Six guiding principles: mutuality

This is the first of six blog posts explaining more about our core values, which we previously posted here.
Homelessness is a series of losses, spanning from loss of income to loss of identity and personhood. The way we fight homelessness is to work to restore those losses. But the biggest losses, such as loss of job, income, and housing, are the easiest to restore, and there are lots of agencies working on doing just that. The hardest losses to restore are the intangible ones – personhood, respect, choice, and agency.
One of the most effective tools at our disposal to restore those losses is hospitality. Which should be really good news to the church, because we profess to know something about that.
We believe that hospitality consists of six principles. Over the next several weeks, we’re reiterating those principles here on our blog. The first principle is mutuality.
Mutuality
MLKMutualityQuoteMost outreach work is predicated on the idea that “we” can meet “their” needs. We believe that we can meet each other’s needs, if we are willing to enter into a relationship based on the belief that we all have inherent value and worth. Mutuality involves seeing people as your peer and not as students to be taught or children to be monitored. We typically sort people by looking for differences. In mutuality, we sort people by looking for commonalities.
Dr. King eloquently described this in his “Letter from Birmingham Jail:”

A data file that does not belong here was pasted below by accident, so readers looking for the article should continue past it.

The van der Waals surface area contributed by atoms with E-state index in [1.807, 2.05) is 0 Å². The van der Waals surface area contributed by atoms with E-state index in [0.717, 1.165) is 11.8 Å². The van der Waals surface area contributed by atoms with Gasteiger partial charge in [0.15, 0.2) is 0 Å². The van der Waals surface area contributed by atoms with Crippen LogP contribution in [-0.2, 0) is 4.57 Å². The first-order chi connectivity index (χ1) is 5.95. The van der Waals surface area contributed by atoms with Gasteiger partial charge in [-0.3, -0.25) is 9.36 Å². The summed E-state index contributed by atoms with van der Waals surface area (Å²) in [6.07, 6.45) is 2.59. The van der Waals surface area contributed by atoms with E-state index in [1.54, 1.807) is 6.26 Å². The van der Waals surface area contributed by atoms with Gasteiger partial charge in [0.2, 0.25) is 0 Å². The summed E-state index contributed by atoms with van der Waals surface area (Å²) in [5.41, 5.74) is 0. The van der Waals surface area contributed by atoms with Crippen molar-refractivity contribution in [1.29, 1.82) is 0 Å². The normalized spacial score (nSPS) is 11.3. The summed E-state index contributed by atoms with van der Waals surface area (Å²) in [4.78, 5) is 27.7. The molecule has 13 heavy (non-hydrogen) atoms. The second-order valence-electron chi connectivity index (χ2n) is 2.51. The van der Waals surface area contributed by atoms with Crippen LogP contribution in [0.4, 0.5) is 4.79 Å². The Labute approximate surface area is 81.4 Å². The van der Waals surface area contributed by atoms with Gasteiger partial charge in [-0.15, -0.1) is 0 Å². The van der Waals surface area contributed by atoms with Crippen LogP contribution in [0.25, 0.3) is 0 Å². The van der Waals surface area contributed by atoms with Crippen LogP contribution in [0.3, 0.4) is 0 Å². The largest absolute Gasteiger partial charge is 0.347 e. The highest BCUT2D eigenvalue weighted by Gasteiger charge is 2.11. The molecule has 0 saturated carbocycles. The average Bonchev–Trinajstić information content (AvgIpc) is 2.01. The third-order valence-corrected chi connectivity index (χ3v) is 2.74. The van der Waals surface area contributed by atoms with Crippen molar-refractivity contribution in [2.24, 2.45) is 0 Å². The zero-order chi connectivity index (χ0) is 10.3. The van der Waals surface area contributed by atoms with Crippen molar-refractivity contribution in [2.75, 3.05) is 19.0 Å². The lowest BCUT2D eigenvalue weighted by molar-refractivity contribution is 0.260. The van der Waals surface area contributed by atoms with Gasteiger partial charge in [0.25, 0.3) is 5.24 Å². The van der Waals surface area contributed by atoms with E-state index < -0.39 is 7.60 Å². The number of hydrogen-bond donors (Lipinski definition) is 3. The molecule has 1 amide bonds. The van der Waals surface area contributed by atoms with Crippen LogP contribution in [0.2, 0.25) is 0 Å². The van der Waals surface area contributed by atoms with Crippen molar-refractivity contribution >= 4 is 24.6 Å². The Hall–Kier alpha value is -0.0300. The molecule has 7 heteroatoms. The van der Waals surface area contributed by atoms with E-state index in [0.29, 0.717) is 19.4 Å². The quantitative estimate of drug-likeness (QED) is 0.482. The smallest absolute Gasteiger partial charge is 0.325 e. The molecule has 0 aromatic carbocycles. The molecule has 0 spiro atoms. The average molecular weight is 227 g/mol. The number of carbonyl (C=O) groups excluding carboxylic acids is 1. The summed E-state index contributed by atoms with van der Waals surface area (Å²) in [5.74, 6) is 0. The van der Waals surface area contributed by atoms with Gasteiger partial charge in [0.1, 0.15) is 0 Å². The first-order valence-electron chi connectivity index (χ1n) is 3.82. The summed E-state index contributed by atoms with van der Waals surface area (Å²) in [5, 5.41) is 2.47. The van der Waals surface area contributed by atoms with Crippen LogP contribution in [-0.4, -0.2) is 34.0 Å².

In a real sense all life is inter-related. All men are caught in an inescapable network of mutuality, tied in a single garment of destiny. Whatever affects one directly, affects all indirectly. I can never be what I ought to be until you are what you ought to be, and you can never be what you ought to be until I am what I ought to be. This is the inter-related structure of reality.
One of our guiding principles is ordering our lives together around this understanding of the interrelated structure of reality.
What does this look like in practical terms? As Hugh explained in this blog post:
A lot of our work is about breaking down power dynamics.
For instance, I seldom play the preacher card. The “Rev.” before my name is useful, especially when dealing with those who would use power against our folks, but I just prefer to be called Hugh.
And at our Community Engagement Center, we don’t wear uniforms. We do have name badges, but that is mostly so visitors know who actually works there.
And if you call, there is a really high chance that whoever answers the phone slept at the shelter last night, and the coffee was probably made by someone who doesn’t get a paycheck. The guy who shows you around when you stop by probably lives in a tent. Because you don’t need a title or a paycheck to show someone else around your community.
In our worship service, we limit the sermon to 8 minutes, leaving the rest of the time as open space for the community to respond: Because The Spirit doesn’t speak exclusively to, or through, those behind the pulpit.
When we look for commonalities we find them. Then we find out we’re more alike than different and come to know each other. And once we get to know each other, we become friends based on our commonality, and what makes each of us unique and special becomes things that endear us to each other instead of keeping us apart. As we become friends, we come to care about each other, and then community has happened to us. We’ve become an “us” because community is founded on mutuality.